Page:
Posts Tagged 'Stories'

Not feeling the love

It’s hard to get in the mood for Valentine’s day when the day before it’s rainy cats and dogs outside, your running late for work despite the alarm going off at 4:45 am and the elevator in your apartment building is out of order, oh and when you finally do make it out of the door after a trip back up the seven flights of stairs to get your rain coat,your umbrella does an impressive back flip and jars an elderly lady walking past (which I now know is only funny in films). Frankly, by this point in my day (and it was only 5:43 am) I felt like my guts-on-the-outside-umbrella, only minus the gold medal gymnastics. There was no love in the air. nada, zilch, niente- well you get the idea.

They say things can only get better-but I can categorically say when you start the day like you’ve been thrown in the pool with your clothes on (on a winters day) and there’s no more PG-tips left, there’s very little to feel bright about. So, I did what any right-minded girl in a grump and a sodden jumper would do- I got out a set of scales. If you’re the kind of person who hasn’t yet come across an activity or the person in your life to bring you up when you’re down, then let me suggest you drag your sad little feet into the kitchen. Sweet smells from the oven warm the heart, enliven the senses and really, who hasn’t ever thought to themselves…one more biscuit will make everything better? This isn’t to say that Don, doesn’t live up to his relationship-bound duties but I didn’t want to bring him down the day before Valentine’s Day and make him forget my flowers (Don, you did buy me flowers, right?).

Walking to the subway after work I chucked my useless brolly on a pile of other discarded ones’ by the curb- seems like no matter how much you shell out there is no such thing as a good umbrella. There are however good biscuits. Happy Valentine’s Day.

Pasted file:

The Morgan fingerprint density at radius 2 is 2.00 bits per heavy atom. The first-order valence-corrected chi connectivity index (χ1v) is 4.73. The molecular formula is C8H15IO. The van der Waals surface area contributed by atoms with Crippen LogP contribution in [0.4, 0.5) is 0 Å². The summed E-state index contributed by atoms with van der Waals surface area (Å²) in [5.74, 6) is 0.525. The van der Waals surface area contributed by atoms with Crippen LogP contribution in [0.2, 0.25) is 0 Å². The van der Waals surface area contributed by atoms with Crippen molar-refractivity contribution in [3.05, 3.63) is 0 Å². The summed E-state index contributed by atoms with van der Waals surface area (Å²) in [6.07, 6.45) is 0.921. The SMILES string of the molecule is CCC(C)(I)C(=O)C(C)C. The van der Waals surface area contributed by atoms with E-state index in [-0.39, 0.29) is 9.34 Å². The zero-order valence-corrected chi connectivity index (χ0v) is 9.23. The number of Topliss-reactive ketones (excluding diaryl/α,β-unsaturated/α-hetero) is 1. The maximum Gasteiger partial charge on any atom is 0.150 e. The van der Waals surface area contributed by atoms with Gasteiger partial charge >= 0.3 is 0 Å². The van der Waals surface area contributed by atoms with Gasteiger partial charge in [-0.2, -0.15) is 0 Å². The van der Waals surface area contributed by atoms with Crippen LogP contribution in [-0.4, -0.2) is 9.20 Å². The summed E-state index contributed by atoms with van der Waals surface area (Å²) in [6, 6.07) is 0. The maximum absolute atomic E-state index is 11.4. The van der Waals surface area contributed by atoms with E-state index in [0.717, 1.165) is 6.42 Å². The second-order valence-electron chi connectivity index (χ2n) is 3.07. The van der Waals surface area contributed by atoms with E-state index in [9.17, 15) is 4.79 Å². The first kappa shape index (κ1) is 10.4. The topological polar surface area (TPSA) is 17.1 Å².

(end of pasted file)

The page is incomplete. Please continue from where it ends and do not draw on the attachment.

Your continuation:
Saturday morning baking

Some people unwind at the end of the week with hot bath, a yoga session or a glass of wine but for it’s baking on Saturday mornings. I feel more focused and at ease with life when I’m baking in my pyjamas as the sun comes up with a mug of tea in hand and the radio on in the background. I roll out of bed without an alarm, put on my glasses, tie my hair back and get the kettle going. Before Don has even stirred, the apartment has been filled with sweet smells and I’m already covered in flour as I jot down notes in my testing book. And no, I’m not middle-aged (eccentric, probably) I just sometimes prefer the life of one who’s considered to be middle-aged. Dinner parties, good wine, NPR and baking on Saturday mornings. This of course, makes going out partying on Friday evenings considerably undesirable. Then my Saturday mornings are spent rolling around in bed well passed the rising of the sun demanding tea and complaining how I’ve wasted my favourite day of the week. So, middle-aged Saturday’s tend to win out, despite my best attempts at being sociable on Fridays.